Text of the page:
All Green Monsters can agree our planet is freaking awesome, amazing and incredible. We all have a little bit of nature fanatic in us that yearns to check out the gorgeous sights and places that nature has to offer.
It is hard to sum up all these worldly places– there are too many! However, we are going try to highlight a few amazing places every nature lover needs to see. If you think these pictures are breath taking, just imagine what it would feel like to see these in person! Be prepared to have the urge to pack your bags after checking out these places below – they are pretty incredible. In all of the excitement of your wanderlust, don’t forget to bring your camera.
1. Cueva de los Cristales or Cave of Crystals, Mexico
This gorgeous but toasty cave (112 Fahrenheit and 90-100 percent humidity) allows the growth of huge crystals. Only recently discovered in 2000 by two brothers who were drilling in a mine, the cave’s crystals can be several feet thick. Quite a sight to see!
2. Great Barrier Reef, Australia
The Great Barrier Reef has to be on a nature freak’s list of must-sees. This is one of the world’s largest living structures and it covers a span of about 1430 miles. This reef is big enough to be seen from outer space! According to the Great Barrier Reef Marine Park Authority, it contains 600 types of soft and hard corals, 100 species of jellyfish, 3000 varieties of mollusks, 500 species of worms, 1625 types of fish, 133 varieties of sharks and rays, and more than 30 species of whales and dolphins. Phew that’s quite a population! Who’s ready to grab their snorkeling gear?
3. Mosi-oa Tunya or Victoria Falls, Zambia, Zimbabwe
Located on the Zambezi River, Victoria Falls is over 1.25 miles wide. Some sections of the falls reach up to 354 feet tall – quite the drop. At an estimated age of two million years old, these falls bear the native title of Mosi-oa Tunya which is Kololo for “the smoke that thunders.” It was later renamed Victoria Falls by a Scottish explorer, we think the first name is much more fitting though. Be prepared to be awestruck ladies and gentlemen-nature is pretty sweet.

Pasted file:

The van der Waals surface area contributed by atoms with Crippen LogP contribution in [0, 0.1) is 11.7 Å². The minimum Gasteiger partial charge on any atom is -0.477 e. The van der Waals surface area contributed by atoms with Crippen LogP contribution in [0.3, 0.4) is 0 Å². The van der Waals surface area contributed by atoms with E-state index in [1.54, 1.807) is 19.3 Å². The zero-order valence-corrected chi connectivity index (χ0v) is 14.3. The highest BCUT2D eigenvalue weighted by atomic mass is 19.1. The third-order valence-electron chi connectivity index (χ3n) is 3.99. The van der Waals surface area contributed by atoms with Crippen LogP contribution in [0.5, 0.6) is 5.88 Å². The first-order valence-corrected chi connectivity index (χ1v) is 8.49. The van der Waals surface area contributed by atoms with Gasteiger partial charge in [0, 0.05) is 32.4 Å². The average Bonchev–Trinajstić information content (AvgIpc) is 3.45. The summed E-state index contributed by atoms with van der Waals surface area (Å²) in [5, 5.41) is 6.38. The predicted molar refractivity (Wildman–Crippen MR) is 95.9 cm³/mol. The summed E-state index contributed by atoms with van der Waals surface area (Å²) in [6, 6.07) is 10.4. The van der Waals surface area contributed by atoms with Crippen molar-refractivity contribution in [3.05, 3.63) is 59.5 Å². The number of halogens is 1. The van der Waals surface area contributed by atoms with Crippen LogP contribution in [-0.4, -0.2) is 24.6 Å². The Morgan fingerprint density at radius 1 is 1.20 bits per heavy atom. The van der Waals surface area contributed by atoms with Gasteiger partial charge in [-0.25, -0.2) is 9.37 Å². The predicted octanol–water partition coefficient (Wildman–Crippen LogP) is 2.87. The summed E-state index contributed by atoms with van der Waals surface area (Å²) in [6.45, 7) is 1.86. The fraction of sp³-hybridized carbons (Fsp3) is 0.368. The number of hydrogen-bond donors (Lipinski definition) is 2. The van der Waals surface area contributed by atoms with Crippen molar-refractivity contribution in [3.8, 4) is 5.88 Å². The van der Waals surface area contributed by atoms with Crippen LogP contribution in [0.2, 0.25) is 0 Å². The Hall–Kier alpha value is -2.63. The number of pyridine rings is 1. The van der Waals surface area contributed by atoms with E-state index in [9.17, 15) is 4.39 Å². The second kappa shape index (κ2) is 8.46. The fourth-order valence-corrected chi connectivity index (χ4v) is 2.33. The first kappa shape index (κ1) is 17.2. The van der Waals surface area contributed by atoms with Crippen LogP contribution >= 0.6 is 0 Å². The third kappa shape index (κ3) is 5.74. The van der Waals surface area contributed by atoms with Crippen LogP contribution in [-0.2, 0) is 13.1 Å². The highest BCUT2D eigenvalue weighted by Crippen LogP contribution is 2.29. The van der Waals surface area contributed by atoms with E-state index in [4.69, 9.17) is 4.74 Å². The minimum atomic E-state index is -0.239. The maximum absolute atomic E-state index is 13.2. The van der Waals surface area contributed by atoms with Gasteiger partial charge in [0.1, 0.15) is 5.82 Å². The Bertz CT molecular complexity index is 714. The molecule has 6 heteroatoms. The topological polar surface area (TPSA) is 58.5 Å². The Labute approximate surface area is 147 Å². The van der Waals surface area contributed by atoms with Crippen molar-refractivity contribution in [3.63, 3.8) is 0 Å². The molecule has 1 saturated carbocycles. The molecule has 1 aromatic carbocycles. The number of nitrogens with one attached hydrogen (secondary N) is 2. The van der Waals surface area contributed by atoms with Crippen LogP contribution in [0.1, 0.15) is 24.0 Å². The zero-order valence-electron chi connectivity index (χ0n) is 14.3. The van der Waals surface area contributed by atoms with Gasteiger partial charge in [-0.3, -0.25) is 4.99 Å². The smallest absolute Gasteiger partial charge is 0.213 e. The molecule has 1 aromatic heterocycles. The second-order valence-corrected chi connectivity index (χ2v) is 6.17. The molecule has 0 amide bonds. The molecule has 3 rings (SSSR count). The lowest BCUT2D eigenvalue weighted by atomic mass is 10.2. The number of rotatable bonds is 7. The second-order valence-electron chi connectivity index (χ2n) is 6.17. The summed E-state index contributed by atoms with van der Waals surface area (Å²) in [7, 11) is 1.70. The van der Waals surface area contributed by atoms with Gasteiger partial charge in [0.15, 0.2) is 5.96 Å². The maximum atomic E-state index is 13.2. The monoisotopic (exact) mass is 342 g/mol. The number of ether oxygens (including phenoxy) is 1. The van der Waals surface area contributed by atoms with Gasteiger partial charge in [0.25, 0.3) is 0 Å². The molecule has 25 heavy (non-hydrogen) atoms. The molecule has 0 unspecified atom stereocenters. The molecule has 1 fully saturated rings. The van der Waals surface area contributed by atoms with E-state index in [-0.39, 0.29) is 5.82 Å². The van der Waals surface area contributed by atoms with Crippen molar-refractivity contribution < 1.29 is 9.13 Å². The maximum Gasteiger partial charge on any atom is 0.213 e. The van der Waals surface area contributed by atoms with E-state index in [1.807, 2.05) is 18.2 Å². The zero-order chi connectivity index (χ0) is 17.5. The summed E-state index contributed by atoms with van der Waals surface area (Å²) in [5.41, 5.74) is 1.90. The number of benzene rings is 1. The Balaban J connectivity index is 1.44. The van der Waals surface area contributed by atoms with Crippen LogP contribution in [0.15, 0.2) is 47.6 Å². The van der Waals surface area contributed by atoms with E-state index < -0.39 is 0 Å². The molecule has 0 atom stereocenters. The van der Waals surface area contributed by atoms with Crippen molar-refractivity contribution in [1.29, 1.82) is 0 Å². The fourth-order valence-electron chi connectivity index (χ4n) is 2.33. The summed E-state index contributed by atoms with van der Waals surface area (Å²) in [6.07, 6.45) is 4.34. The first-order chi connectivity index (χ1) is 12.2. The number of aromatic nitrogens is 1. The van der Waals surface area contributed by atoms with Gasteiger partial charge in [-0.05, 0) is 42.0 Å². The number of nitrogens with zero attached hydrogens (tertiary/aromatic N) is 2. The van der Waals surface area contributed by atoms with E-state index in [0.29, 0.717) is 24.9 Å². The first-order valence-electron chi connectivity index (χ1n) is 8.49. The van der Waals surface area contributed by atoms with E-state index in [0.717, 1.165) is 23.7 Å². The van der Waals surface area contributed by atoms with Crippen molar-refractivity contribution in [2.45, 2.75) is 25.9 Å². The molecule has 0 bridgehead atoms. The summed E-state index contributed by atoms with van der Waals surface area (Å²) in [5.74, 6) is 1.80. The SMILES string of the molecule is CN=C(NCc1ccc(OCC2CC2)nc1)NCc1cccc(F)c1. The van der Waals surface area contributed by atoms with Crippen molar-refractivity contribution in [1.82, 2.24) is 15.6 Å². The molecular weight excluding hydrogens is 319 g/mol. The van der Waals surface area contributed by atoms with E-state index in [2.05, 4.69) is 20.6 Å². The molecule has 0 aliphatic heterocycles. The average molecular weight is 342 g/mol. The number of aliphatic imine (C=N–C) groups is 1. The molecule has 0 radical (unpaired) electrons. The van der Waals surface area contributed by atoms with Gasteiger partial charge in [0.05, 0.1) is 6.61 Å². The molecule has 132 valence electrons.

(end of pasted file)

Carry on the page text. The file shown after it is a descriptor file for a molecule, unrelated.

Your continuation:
4. Cliffs of Moher, Ireland
The Cliffs of Moher are an impressive sight to see. They offer a fantastic view of the Atlantic Ocean, standing 702 feet tall and stretching five miles in length. It’s no wonder over one million visitors make the trip to Ireland each year to check out this brilliant specimen of nature.
5. Lauterbrunnen Valley, Switzerland
Lauterbrunnen translates to “many fountains,” and true to its name, the valley contains 72 waterfalls – take your pick! Be sure to check out the most famous waterfall: Staubbach Falls which boasts a 984 foot drop. Located in the Alps, Lauterbrunnen Valley is also one of the biggest nature conservation areas in Switzerland.
6. Moraine Lake, Alberta, Canada
Moraine Lake is a glacier fed lake located in the Valley of the Ten Peaks in Banff National Park, Canada. Because it is a glacier fed lake, there is a rich mixture of rock flour, or silt, in the water which creates a gorgeous, deep blue color when light reflects off it. Take a canoe out on these beautiful waters and soak in nature’s fabulousness.